RICHARD HARRIES, Bishop of Oxford, whom some believed would be chosen for the see of Canterbury, comments: ``George Carey has an independent outlook. He is capable of making up his own mind, and he will surprise some people.''
``Shock'' might be a better word. In a Reader's Digest interview published last February, Carey said: ``The idea that only a male can represent Christ at the altar is a most serious heresy.''
A storm immediately broke over his head, with Dr. Graham Leonard, Bishop of London and a leading opponent of the ordination of women, reportedly furious. To help the storm subside, Carey publicly withdrew the word ``heresy'' and substituted ``theological error.''
His opposition to the ordination of homosexual men as priests drew a rebuke from an organization of gay clergy. He later backed off, saying that he was ``still wrestling'' with the issue.
Explaining the furor created by such remarks, Clifford Longley noted that the Church of England is a ``broad church'' consisting of three main wings: Anglo-Catholics, liberals, and evangelicals.
``Dr. Carey is very definitely an evangelical, with a leaning toward the charismatic approach. That places him more in the open, American style of Christianity, where the message `Jesus loves you' is often conveyed. Many Anglicans are uncomfortable with that approach,'' Longley said.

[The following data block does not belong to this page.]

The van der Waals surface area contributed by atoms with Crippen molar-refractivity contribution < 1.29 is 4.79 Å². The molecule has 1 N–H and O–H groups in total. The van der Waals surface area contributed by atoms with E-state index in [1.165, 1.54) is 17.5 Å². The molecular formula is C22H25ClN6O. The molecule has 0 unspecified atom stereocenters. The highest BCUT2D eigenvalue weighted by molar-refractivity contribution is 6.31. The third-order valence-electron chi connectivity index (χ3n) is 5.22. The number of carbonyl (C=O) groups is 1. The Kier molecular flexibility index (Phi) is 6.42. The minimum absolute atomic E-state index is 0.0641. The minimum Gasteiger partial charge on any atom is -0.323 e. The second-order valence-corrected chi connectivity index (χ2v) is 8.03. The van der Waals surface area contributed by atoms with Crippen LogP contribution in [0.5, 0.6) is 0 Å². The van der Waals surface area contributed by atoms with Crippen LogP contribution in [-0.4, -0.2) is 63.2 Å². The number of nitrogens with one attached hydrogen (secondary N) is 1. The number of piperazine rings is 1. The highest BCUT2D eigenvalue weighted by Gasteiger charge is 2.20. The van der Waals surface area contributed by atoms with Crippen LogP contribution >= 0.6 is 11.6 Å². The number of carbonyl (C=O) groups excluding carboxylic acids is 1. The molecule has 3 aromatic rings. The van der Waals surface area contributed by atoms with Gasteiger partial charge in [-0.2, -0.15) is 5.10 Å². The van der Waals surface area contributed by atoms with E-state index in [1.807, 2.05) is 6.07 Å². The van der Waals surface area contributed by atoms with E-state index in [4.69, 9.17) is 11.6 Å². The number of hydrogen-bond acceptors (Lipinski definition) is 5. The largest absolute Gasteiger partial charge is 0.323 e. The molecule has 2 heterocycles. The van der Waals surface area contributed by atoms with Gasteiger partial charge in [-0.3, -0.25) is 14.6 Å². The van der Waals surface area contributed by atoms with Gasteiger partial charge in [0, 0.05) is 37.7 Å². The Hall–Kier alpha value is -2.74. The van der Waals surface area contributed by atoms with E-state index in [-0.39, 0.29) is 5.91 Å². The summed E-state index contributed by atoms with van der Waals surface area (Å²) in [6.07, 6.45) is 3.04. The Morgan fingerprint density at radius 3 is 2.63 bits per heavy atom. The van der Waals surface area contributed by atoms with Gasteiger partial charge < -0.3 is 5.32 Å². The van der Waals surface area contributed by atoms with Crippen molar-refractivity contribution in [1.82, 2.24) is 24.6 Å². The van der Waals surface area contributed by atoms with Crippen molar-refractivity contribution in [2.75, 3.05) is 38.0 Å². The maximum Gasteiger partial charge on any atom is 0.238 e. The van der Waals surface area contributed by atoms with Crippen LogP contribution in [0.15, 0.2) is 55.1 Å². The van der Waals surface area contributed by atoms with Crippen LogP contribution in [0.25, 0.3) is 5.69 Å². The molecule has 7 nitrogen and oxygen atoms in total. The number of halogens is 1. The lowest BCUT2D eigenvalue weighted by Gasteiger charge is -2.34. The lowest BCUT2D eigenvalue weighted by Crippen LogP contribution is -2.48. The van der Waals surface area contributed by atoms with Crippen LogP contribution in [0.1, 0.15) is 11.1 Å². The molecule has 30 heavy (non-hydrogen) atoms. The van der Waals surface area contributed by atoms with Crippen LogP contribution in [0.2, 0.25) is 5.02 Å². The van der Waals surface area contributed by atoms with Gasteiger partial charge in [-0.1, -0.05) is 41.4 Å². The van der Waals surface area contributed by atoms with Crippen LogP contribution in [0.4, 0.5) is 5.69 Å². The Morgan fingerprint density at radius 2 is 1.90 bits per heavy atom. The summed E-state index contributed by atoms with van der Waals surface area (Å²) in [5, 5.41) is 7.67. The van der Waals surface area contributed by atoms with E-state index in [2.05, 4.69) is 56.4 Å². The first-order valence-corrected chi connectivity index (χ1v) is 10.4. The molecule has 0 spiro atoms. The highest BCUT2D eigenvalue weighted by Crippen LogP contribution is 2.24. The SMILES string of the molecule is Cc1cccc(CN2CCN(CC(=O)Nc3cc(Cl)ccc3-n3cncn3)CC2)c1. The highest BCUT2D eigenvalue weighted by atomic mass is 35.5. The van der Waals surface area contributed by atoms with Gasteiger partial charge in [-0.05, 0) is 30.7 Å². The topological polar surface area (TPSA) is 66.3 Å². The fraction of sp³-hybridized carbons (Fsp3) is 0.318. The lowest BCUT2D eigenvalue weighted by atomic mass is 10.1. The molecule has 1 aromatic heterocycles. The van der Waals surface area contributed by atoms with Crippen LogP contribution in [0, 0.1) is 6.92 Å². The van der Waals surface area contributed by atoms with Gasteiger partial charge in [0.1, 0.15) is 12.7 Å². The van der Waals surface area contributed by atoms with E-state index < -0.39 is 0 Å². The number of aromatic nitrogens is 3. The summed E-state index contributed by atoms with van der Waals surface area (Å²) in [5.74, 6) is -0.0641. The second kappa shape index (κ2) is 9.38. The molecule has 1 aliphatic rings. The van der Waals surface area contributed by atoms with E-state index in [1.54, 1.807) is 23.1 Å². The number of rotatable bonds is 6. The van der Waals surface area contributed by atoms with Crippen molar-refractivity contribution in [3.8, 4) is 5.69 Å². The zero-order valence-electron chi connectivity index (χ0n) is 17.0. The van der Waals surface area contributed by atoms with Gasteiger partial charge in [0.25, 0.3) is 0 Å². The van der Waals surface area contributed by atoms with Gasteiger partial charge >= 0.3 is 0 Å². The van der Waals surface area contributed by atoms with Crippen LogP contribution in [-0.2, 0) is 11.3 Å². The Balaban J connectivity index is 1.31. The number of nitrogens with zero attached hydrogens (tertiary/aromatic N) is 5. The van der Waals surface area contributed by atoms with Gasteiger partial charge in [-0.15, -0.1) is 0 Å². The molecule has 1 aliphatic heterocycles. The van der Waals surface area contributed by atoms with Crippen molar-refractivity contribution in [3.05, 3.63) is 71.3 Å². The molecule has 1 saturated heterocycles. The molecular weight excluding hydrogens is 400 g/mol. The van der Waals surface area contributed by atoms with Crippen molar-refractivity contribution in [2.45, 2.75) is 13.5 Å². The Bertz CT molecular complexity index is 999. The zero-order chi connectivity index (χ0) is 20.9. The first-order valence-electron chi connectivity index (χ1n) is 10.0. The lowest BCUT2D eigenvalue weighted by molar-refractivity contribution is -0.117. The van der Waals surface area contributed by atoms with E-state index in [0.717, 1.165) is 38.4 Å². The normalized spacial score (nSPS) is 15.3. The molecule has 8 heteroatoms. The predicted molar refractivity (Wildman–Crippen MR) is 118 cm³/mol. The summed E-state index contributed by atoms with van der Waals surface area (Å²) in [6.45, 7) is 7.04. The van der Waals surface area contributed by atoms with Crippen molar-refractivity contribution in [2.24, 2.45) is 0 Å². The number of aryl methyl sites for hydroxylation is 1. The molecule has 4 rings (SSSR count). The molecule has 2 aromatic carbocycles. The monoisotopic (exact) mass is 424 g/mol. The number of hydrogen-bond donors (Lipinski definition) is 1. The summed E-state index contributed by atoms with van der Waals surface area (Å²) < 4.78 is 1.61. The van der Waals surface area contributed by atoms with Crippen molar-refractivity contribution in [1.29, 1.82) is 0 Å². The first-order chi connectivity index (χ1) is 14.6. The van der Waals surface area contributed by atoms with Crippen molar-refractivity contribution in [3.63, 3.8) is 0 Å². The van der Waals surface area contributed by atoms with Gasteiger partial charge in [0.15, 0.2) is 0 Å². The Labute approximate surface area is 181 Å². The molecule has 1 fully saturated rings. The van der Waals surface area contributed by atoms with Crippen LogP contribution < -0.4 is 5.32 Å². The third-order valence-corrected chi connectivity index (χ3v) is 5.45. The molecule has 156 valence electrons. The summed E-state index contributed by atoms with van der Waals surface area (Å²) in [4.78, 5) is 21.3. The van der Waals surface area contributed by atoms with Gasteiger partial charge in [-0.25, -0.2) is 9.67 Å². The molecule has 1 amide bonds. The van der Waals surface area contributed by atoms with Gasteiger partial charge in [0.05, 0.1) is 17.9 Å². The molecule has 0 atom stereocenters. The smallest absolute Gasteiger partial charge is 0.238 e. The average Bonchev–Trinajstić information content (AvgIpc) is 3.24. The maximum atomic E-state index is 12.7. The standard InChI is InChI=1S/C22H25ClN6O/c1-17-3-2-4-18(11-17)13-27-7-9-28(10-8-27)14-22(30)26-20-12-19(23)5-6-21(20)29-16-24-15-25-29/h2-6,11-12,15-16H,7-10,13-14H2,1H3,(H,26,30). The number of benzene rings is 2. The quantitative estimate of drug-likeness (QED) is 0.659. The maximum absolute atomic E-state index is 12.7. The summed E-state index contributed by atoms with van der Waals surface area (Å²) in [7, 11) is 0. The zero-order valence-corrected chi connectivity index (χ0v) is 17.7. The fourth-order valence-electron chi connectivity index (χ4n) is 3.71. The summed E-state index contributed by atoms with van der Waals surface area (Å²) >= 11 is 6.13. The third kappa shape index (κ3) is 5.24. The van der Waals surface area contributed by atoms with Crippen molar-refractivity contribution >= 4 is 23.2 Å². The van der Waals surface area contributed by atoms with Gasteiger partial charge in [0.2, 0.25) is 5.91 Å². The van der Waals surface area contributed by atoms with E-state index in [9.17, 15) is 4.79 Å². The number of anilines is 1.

Evangelical by conviction and charismatic by temperament or not, Carey is well aware that he must gather into his hands the several strands of Anglicanism and see his church in an international context.
He told the Monitor: ``The traditions within the Church of England are coterminous with the breadth of the Christian church worldwide. One of our strengths is to encompass all traditions. I look forward to playing my part in consolidating what we have gained in our discussions with other churches and in moving things further forward.''
In a further sign of his refusal to go along with an orthodox, old-fashioned approach to Christianity, Carey asked for changes to the two-hour enthronement ceremony at Canterbury. All his predecessors were installed to the sounds of traditional organ music and hymns. Carey insisted on a sequence in the service in which guitars, a synthesizer, and modern revivalist songs displaced conventional church music.
His preferences provoked a Fellow of the Royal College of Organists to say: ``Much of the idiom of popular music has unsavory associations with drugs and unbridled sex.''
Carey deadpanned: ``He obviously doesn't know much about drugs and unbridled sex.''
The day after his enthronement, the Archbishop invited hundreds of young people to join him in a televised sing-along in the grounds of Canterbury Cathedral - another first.
The new occupant of the See of Canterbury may need all the revivalism he can muster as he assumes leadership of a church whose congregations have been dwindling in recent years.
Regular churchgoers in England account for only 9 percent of the population. There are more practicing Anglicans in Nigeria than in Britain and the United States combined.
Attempting to put his evangelism in context, Carey told the Monitor: ``There is a deep longing for spiritual realities. We must show that the Christian faith is intellectually respectable and calls people to a way of life that is cogent, compelling, and worthwhile.''